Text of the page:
I have the privilege of being on the Board of Directors of 2 publicly held companies. As such, I’m an avid reader of several magazines and journals devoted to the work of governance in the for-profit sector. One such magazine is NACD Directorship, which is published by the National Association of Corporate Directors.
Different visitors to Bryce Canyon National Park, in southern Utah, have described it as “poetry in stone.” I thought that was a very apt description after my recent vacation hiking throughout Bryce Canyon. Given the crazy pace that so many of us, in our industry, face on a daily basis, an immersion in nature is just the thing for a quick recharge of the batteries. I was unprepared to fully appreciate the unique geologic structure of Bryce Canyon, and will use this as a metaphor to describe changes in nature versus changes in our industry.
I would like to share with you my opening comments from earlier this spring as we debuted the 2018 Population Health Colloquium. What follows is an edited version of my comments.
My work at Jefferson University has taken me nearly all over the world, including many cities in Western Europe, Australia, and Japan, but never before to the amazing and alluring nation of India.
I’ve read more than my share of official reports decrying the current state of our ailing healthcare system. Indeed, it’s tantamount to an occupational hazard. Rarely have I read such a scathing, even damning, public report from an irrefutable source such as the National Academies of Sciences, Engineering, and Medicine. I therefore wish to discuss that consensus study report, titled “Making Medicines Affordable: A National Imperative.”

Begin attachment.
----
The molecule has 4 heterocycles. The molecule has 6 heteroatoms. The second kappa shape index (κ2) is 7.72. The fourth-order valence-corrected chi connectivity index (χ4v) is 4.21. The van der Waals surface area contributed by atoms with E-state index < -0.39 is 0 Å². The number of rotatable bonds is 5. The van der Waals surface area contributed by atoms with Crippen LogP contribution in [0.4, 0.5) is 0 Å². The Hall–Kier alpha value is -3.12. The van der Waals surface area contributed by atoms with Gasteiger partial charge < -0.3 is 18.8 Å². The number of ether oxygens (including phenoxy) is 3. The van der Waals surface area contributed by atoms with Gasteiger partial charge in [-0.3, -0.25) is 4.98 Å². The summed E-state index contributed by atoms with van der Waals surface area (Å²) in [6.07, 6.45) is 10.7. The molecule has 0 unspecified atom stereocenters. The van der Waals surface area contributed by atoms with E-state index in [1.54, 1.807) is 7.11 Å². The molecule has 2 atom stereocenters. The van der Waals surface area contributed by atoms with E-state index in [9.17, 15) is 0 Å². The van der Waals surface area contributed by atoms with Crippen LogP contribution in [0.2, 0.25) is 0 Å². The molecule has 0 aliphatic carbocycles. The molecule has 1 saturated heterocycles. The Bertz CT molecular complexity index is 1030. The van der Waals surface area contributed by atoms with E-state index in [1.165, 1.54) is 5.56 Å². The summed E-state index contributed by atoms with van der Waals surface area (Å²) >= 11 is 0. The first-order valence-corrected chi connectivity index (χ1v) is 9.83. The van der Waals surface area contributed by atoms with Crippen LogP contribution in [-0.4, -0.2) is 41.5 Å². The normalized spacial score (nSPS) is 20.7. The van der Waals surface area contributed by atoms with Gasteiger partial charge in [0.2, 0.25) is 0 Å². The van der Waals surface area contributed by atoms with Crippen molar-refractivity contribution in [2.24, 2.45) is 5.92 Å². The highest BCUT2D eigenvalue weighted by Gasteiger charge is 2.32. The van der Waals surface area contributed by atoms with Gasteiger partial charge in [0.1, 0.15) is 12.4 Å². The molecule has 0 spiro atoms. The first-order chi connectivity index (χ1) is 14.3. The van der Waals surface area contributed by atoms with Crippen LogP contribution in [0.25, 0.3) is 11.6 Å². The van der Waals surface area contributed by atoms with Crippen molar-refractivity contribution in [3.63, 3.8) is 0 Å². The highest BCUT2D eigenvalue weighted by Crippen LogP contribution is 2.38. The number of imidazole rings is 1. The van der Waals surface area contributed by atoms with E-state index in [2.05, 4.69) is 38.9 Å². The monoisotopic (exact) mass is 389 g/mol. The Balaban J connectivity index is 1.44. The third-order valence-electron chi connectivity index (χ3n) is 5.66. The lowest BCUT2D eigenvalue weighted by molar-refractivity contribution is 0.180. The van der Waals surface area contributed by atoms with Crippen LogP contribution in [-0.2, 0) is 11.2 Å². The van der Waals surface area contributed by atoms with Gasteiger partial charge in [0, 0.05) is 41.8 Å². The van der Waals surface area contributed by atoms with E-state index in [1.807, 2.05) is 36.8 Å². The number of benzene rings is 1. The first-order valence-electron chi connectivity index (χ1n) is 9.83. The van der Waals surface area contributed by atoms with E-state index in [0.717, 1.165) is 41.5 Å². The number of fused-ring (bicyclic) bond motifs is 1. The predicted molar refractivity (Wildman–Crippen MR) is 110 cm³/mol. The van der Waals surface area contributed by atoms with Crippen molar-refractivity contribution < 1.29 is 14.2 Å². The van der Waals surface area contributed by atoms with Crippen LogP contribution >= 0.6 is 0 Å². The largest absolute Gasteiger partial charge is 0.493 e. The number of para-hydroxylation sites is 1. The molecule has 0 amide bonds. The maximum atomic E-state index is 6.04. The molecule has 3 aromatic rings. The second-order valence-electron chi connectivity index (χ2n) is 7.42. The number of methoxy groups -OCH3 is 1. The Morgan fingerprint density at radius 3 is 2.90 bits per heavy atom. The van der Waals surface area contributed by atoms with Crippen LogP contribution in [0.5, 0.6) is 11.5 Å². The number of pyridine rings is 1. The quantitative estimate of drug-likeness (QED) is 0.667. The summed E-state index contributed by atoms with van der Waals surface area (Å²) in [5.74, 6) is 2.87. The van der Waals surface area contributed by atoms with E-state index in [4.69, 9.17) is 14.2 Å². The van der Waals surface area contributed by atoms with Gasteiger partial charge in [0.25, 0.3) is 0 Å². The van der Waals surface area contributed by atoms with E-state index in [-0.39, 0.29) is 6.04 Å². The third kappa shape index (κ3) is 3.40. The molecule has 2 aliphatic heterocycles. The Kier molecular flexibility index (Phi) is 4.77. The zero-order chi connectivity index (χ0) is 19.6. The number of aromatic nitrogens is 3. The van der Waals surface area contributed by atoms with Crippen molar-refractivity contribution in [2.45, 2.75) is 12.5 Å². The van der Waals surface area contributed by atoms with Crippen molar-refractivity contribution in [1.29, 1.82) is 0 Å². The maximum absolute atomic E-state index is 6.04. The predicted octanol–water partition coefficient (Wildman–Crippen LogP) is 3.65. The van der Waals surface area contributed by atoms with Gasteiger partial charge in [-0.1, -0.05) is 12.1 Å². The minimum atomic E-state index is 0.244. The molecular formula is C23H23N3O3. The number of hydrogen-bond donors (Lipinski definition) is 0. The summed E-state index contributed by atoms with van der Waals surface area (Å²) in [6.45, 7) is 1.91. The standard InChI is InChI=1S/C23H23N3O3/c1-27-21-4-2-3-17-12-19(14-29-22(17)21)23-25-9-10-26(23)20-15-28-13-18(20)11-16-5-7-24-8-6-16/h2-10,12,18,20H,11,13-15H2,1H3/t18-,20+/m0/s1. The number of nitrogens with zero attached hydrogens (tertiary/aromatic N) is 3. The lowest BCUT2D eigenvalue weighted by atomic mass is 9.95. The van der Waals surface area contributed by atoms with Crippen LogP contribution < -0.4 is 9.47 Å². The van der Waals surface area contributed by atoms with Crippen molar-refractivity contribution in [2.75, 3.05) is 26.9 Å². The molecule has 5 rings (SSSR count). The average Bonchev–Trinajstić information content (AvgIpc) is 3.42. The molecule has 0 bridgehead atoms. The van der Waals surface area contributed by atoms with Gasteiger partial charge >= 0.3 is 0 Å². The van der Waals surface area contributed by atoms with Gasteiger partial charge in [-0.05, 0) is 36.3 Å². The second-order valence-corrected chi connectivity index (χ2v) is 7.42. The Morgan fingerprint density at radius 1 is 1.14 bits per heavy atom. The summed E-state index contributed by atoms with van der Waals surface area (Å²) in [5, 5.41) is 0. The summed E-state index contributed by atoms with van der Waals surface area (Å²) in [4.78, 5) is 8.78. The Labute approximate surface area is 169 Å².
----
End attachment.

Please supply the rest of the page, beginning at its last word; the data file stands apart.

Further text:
As far as we know, Hippocrates was the first to formally recognize nutrition as an absolute therapeutic necessity. He is credited with memorable, and still remarkably relevant, quotes such as, “Let food be thy medicine and medicine be thy food,” and “Leave your drugs in the chemist’s pot if you can heal the patient with food.”
I have the privilege of serving on the Board of Directors of Humana. One of our core corporate strategies is known as the Bold Goal. In specific markets across the country, Humana will improve the health of the communities it serves in a measurable way: 20% by the year 2020.
I recently came across a very important report that essentially says we are “still at it” with regard to measuring and improving the quality and safety of medical care, especially when it comes to medications.
Like so many other adults older than 60, I have had gastroesophageal reflux disease (GERD) for years, and I am taking a generic medication for the long-term. Refilling this medication quarterly, even at our university’s hospital-based pharmacy, is inconvenient, and I have to phone in the refill and personally appear to pick it up. There is no delivery option.
Mea culpa—I just didn’t get it! I had read multiple front-page articles in the Philadelphia Inquirer over months, but it just did not get past my “bad news” filter.
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